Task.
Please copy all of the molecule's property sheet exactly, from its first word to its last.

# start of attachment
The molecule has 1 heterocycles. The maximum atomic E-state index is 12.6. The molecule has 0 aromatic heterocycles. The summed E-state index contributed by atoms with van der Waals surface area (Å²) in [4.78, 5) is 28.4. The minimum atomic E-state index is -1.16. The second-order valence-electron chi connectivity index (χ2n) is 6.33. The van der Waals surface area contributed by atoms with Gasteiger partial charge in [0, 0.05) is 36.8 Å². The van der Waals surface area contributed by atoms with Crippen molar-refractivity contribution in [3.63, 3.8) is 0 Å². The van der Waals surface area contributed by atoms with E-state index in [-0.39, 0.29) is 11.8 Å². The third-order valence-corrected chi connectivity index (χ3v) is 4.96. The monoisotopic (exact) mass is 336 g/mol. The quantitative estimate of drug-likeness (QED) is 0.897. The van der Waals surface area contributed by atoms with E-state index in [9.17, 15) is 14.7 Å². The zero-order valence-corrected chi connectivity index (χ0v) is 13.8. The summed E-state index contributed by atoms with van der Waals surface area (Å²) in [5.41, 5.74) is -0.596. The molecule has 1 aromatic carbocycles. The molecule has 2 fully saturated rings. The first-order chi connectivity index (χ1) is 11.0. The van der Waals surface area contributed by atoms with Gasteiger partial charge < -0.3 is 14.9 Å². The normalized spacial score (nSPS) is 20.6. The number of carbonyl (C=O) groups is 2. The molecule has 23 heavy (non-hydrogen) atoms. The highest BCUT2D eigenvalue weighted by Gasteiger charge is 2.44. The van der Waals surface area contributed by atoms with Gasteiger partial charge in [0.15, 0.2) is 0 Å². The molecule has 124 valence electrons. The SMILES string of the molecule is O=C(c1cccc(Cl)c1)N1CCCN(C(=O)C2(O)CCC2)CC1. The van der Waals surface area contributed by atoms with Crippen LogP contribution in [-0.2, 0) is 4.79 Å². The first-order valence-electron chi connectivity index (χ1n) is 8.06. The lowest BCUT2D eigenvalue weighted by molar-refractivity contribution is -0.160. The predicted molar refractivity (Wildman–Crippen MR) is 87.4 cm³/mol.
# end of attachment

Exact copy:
The molecule has 1 heterocycles. The maximum atomic E-state index is 12.6. The molecule has 0 aromatic heterocycles. The summed E-state index contributed by atoms with van der Waals surface area (Å²) in [4.78, 5) is 28.4. The minimum atomic E-state index is -1.16. The second-order valence-electron chi connectivity index (χ2n) is 6.33. The van der Waals surface area contributed by atoms with Gasteiger partial charge in [0, 0.05) is 36.8 Å². The van der Waals surface area contributed by atoms with Crippen molar-refractivity contribution in [3.63, 3.8) is 0 Å². The van der Waals surface area contributed by atoms with E-state index in [-0.39, 0.29) is 11.8 Å². The third-order valence-corrected chi connectivity index (χ3v) is 4.96. The monoisotopic (exact) mass is 336 g/mol. The quantitative estimate of drug-likeness (QED) is 0.897. The van der Waals surface area contributed by atoms with E-state index in [9.17, 15) is 14.7 Å². The zero-order valence-corrected chi connectivity index (χ0v) is 13.8. The summed E-state index contributed by atoms with van der Waals surface area (Å²) in [5.41, 5.74) is -0.596. The molecule has 1 aromatic carbocycles. The molecule has 2 fully saturated rings. The first-order chi connectivity index (χ1) is 11.0. The van der Waals surface area contributed by atoms with Gasteiger partial charge < -0.3 is 14.9 Å². The normalized spacial score (nSPS) is 20.6. The number of carbonyl (C=O) groups is 2. The molecule has 23 heavy (non-hydrogen) atoms. The highest BCUT2D eigenvalue weighted by Gasteiger charge is 2.44. The van der Waals surface area contributed by atoms with Gasteiger partial charge in [0.15, 0.2) is 0 Å². The molecule has 124 valence electrons. The SMILES string of the molecule is O=C(c1cccc(Cl)c1)N1CCCN(C(=O)C2(O)CCC2)CC1. The van der Waals surface area contributed by atoms with Crippen LogP contribution in [-0.2, 0) is 4.79 Å². The first-order valence-electron chi connectivity index (χ1n) is 8.06. The lowest BCUT2D eigenvalue weighted by molar-refractivity contribution is -0.160. The predicted molar refractivity (Wildman–Crippen MR) is 87.4 cm³/mol.